Maine joins the list of states that have received a spanking from the US Department of Education.
Maine came to the waiver party with the other last-minute slackers of the third wave, still working on passing a plan that they could submit for federal approval in the summer of 2013. The account of that work (including eleven months of negotiation with the USED) is a reminder of how completely state ed departments have become focused not on figuring out the best plan for students of their, but on achieving compliance with the federal USED.
Those negotiations had hit some snags as they came down to the wire. Internally, lawmakers could not agree how to handle the requirement that states base a significant portion of teacher evaluations on student test results.
It seemed that all that was settled, but according to Maine's NPR last week, the work has come undone. The waiver acceptance had included a promise by the Maine legislature to hammer out the details of a fed-acceptable teacher eval system. But after the work was completed last spring and sent off to the Us Department of Education, it came back (albeit slowly) with a big red F. Maine now faces the risk of joining Washington on the list of Naughty States That Didn't Do Exactly What USED Wanted.
"The federal government looked at those and said they don't meet the standard they expect," says Tom Desjardin, who says word of the U.S. Department of Education's misgivings about the state's approach came in a recent letter to former Maine Education Commissioner Jim Rier. Desjardin took over as acting commissioner in December.
Says Desjardin, when it comes to teacher eval, "The big rub is that the federal government wants student assessment scores to be a significant factor - 20, 25 percent."
Maine's evaluation system has the support of its teachers union. MEA president Lois Kilbey-Chesley says the Maine plan "represents what Maine wanted." She also expresses concern that the Maine plan has already begun implementation.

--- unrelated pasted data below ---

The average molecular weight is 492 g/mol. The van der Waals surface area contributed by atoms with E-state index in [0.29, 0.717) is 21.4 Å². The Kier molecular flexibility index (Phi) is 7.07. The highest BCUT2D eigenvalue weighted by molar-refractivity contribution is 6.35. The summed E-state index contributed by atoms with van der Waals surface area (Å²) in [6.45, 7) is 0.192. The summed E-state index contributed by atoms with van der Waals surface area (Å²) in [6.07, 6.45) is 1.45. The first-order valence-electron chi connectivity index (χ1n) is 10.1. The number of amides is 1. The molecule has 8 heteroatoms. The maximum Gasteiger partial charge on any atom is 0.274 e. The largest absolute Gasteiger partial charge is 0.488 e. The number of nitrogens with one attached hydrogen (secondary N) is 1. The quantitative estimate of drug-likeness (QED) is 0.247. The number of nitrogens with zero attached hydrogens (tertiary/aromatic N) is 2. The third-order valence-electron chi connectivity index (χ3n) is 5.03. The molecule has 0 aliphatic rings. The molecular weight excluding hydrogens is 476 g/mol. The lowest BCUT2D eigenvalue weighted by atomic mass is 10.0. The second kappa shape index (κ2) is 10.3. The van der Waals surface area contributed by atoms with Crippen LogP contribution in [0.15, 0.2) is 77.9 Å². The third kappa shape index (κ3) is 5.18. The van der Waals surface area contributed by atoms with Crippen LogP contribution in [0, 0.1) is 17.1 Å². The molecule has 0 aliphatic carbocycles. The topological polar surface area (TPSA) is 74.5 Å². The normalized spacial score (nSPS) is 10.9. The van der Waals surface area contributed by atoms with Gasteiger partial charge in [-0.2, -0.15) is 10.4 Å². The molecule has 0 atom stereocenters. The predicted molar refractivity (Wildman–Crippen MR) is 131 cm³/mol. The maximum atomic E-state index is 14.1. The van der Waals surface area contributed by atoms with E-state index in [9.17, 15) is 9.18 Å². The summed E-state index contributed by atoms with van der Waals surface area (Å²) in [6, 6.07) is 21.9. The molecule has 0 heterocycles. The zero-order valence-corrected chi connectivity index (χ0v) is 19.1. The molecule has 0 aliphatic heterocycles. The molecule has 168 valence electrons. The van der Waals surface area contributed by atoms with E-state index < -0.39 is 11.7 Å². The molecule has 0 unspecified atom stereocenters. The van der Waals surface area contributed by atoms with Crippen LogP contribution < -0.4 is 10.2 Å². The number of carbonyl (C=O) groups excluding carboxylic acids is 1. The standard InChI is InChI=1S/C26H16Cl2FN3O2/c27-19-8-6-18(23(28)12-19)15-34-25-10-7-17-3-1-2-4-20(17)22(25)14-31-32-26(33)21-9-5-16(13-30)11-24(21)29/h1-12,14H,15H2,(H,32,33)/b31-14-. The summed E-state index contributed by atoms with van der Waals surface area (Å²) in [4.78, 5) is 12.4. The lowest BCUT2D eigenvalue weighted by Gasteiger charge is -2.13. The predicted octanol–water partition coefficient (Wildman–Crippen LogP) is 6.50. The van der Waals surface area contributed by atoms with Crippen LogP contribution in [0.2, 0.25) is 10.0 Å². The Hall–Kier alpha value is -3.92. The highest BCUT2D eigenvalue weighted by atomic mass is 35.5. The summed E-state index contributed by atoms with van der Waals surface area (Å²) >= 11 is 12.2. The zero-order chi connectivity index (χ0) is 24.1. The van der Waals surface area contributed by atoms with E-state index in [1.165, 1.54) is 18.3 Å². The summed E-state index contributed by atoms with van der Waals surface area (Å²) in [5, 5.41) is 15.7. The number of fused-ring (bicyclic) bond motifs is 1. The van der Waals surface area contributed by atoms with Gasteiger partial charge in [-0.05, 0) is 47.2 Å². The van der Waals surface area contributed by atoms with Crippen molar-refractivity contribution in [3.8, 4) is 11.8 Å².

Pro-testing advocates were also happy with the Main plan
State Sen. Brian Langley, an Ellsworth Republican, chairs the Legislature's Education Committee. Langley says those who favor the use of standardized tests in teacher evaluation didn't want to lock districts into a 20 percent threshold either.
Granted, Langley wants to see a system where local districts can go higher than 20% if they wish, so clearly there's some disagreement in the state about the role of testing in teacher evaluation. But the point is that Maine worked out a system that its legislature got behind and which left some flexibility for local control by school districts.
It appears the Maine legislature will get back to the important job of making the US Department of Education happy, though some legislators aren't sure they're ready to get to work yet.
Democratic state Sen. Rebecca Millett, who serves with Langley on the
Education Committee, says she finds parts of the U.S. Education
Department's letter vague. Millett is asking Congresswoman Chellie
Pingree to intervene and find out exactly what changes the federal
government wants to see.
And so another state in the union gets to experience the inefficiency of a system in which the USED tries to control state education programs without looking too much like it's controlling state education programs. Maine has to scrap its work and rewrite it to better include a failed policy for teacher evaluation, because state autonomy is so last-century.
Update: Rep. Brian Hubbell has another view of what the letter from USED actually requires (h/t to reader Nancy Hudak).
Recently, the state has received a letter from the federal Department of Education seeking clarification about Maine’s implementation of the compromise amendment on the rules for teacher evaluations that I helped to negotiate last session.
The Maine Department of Education is concerned that this notice jeopardizes the state’s waiver from the onerous and outdated federal requirements of No Child Left Behind.
The Department’s immediate suggestion is to amend the rules to
incorporate more uniform standardized assessments and remove the
provisions for local flexibility.
But, after consultation with other state educators and staff from
Senator King’s office, I believe that the USDoE concerns may be
addressed more productively simply by clarifying Maine’s process and
providing better explanation of Maine’s efforts to improve both
proficiency-based learning and professional development for educators
So, in response to the USDoE letter, in collaboration with the Maine
School Management organization and the new state Commissioner of
Education, I hope to have a better proposal ready for federal
consideration in the next week or two.